During the more than 20 years they spent reviewing movies together on TV, critics Gene Siskel and Roger Ebert gave viewers an occasional glimpse into their sometimes contentious personal relationship. But neither of them ever launched their own low-budget action series, got drunk on camera, and spouted off about politics, started a rock band on the set, or brought their less-than-reputable doctor to guest on the show.
Allentown native and Temple grad Tim Heidecker and Gregg Turkington have done all of those things on their own movie review web series, On Cinema at the Cinema. A live version of the show comes to Philly on Wednesday, bringing the show's absurdist blend of under-informed film criticism and personal animosity to the Fillmore stage.
What started as a podcast parody undertaken to kill downtime on a movie set has spun into a complex web of offbeat send-ups targeting everything from Hollywood blockbusters to alternative medicine. A movie review show that rarely spends much time talking about movies – and gets it mostly wrong when it does – On Cinema has instead become a dissection of an epically dysfunctional partnership.
At the center are the narcissistic Heidecker and the hapless Turkington, both played by the comedians of the same name – Heidecker best known as half of the duo Tim & Eric, Turkington as the failed nightclub comic Neil Hamburger. Their On Cinema incarnations are co-hosts at odds: Heidecker simply looking for a platform to air his thoughts, Turkington a clueless movie buff, making their show a constant tug of war between two bottomless egos.
With their onscreen feud carried into the live setting, down to dueling merch tables, "On Cinema At the Cinema Live" gives fans the chance to step into the anarchic On Cinema universe. "It's really interactive, almost like pro wrestling," Heidecker says. "The audience is very passionate and it's fun for them to be an audience in character. They live inside it — for a night, at least. I don't think they go about their lives like this."
While the show has grown from an independent podcast into online and TV incarnations produced by Adult Swim, it has retained the kind of small-scale, independent ethos that it shares with the shows that it parodies. "The whole concept of DIY is great in that all kinds of super-talented people don't have to wait for the blessing of some major corporation to do their thing and find an audience," Turkington says. The flip side is that a lot of people that have nothing to say also have the same forum."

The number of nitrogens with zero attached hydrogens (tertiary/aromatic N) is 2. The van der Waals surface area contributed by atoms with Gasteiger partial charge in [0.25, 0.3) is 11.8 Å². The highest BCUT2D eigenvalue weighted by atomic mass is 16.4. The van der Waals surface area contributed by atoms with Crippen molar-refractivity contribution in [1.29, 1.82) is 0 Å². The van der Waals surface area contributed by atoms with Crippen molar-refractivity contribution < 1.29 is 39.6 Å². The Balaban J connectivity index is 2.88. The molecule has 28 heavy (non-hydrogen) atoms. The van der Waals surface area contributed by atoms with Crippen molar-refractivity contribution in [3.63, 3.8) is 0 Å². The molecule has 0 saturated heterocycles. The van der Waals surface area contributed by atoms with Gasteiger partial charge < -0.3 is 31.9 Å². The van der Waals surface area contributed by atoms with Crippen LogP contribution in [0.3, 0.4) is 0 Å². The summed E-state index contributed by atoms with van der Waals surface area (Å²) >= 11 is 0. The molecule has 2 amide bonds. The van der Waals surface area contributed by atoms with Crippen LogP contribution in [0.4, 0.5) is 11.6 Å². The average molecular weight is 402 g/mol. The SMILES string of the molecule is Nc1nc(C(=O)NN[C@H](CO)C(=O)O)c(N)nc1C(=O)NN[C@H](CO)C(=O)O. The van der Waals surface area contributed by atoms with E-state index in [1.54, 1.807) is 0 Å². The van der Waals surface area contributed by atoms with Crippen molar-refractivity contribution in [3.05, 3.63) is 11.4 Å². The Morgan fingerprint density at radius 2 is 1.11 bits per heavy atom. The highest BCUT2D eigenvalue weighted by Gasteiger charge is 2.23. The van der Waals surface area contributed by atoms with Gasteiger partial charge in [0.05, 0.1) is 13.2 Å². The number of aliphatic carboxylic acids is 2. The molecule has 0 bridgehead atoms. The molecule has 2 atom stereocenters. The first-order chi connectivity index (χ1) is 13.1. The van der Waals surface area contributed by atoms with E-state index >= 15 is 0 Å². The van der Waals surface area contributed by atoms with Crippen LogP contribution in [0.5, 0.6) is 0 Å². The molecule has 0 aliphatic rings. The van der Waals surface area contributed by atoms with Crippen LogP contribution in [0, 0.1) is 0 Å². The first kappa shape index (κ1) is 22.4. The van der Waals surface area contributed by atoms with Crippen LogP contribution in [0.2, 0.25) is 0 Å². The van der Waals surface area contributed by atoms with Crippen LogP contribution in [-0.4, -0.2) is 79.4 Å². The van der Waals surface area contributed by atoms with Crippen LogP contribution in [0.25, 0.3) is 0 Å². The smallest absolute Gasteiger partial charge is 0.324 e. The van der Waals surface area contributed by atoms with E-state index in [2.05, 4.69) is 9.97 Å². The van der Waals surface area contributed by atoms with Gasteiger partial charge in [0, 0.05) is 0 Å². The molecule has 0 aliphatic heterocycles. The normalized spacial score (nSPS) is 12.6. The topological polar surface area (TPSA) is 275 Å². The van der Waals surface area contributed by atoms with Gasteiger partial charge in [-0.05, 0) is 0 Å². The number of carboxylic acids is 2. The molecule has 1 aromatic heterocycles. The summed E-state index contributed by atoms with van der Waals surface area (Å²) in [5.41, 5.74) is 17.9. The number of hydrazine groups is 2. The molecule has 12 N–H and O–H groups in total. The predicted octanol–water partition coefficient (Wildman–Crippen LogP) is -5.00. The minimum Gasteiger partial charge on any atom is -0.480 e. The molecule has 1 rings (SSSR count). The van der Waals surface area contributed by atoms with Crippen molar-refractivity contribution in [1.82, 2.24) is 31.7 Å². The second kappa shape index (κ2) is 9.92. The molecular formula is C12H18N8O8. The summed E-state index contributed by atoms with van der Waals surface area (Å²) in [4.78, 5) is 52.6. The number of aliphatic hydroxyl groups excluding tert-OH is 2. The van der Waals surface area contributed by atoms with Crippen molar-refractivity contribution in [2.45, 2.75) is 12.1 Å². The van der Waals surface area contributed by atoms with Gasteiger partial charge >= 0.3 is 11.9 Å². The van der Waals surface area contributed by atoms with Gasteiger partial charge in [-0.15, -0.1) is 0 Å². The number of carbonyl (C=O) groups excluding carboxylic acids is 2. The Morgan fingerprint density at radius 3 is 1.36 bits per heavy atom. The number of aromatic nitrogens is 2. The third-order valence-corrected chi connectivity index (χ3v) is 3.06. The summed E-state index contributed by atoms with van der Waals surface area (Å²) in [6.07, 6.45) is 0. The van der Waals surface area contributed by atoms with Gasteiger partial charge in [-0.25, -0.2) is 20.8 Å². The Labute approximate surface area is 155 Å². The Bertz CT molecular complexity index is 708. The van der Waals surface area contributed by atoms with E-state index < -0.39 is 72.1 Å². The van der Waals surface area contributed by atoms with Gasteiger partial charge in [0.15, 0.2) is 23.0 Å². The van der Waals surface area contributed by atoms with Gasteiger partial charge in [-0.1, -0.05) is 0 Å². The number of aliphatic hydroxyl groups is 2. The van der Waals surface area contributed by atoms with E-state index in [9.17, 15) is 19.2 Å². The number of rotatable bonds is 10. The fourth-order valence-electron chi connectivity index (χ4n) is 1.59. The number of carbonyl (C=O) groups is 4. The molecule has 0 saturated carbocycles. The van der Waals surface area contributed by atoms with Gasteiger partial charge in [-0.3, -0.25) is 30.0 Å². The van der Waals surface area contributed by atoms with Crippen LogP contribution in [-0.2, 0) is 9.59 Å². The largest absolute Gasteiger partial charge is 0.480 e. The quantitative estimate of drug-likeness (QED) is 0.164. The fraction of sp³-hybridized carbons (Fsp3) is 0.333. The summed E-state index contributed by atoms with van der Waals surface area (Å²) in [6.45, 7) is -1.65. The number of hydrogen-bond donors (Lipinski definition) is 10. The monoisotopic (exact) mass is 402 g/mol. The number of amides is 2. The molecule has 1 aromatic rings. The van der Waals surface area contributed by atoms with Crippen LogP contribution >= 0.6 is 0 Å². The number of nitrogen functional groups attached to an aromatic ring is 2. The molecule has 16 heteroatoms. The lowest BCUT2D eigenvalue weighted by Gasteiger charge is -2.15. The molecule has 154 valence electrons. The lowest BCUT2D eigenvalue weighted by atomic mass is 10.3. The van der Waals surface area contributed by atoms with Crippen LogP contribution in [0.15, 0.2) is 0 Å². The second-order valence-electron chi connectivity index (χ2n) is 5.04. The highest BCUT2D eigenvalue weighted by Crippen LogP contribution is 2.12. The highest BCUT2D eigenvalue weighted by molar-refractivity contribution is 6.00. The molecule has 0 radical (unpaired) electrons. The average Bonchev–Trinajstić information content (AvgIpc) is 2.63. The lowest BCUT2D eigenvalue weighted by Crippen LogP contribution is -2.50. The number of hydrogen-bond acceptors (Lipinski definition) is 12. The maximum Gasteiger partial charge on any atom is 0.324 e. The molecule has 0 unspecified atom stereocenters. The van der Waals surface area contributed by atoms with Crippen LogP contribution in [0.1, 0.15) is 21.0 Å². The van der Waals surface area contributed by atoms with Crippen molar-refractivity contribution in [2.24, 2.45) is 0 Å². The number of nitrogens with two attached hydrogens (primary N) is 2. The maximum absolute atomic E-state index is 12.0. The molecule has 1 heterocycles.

Turkington found the same dynamic in the punk rock scene in which he grew up. "My general philosophy came not out of the initial punk rock experience," he says, "but a little bit later, when people started to see that the whole thing was turning into just another trendy movement. The big moment for me was seeing Flipper, the Meat Puppets and the Sun City Girls when I was 15. None of them seemed to care about entertaining the audience in a traditional way. They were all alienating much of the audience, but the people that tapped into it were having the greatest time. That really stuck with me: There are a few people that this stuff is for, and the others have plenty of other options."
Turkington later carried that same approach into the gut-spilling, depressive comic stylings of Neil Hamburger, turning failure into a performance art. He naturally gelled with the anti-comedy antics of Heidecker, and the two bonded while working together on Rick Alverson's film The Comedy.
As Heidecker recalls, "It felt at the time like there was an overabundance of people putting out flimsy podcasts, baring their souls, or talking about what they had for breakfast. So Gregg and I said, 'Let's do a podcast that's a total waste of everyone's time.' These characters crept out over time; they both seem miserable for various different reasons, and if there was anybody else in their lives they probably wouldn't be with each other."
While the live show is designed for diehard fans, with a parade of characters and references to the convoluted plotlines that have unspooled over 10 seasons of On Cinema At the Cinema, Turkington says that the central relationship should be easy to grasp even for newcomers. "These guys are basically cartoon characters," he says. "You could probably jump into season 3, episode 6 of The Flintstones and figure out what's going on."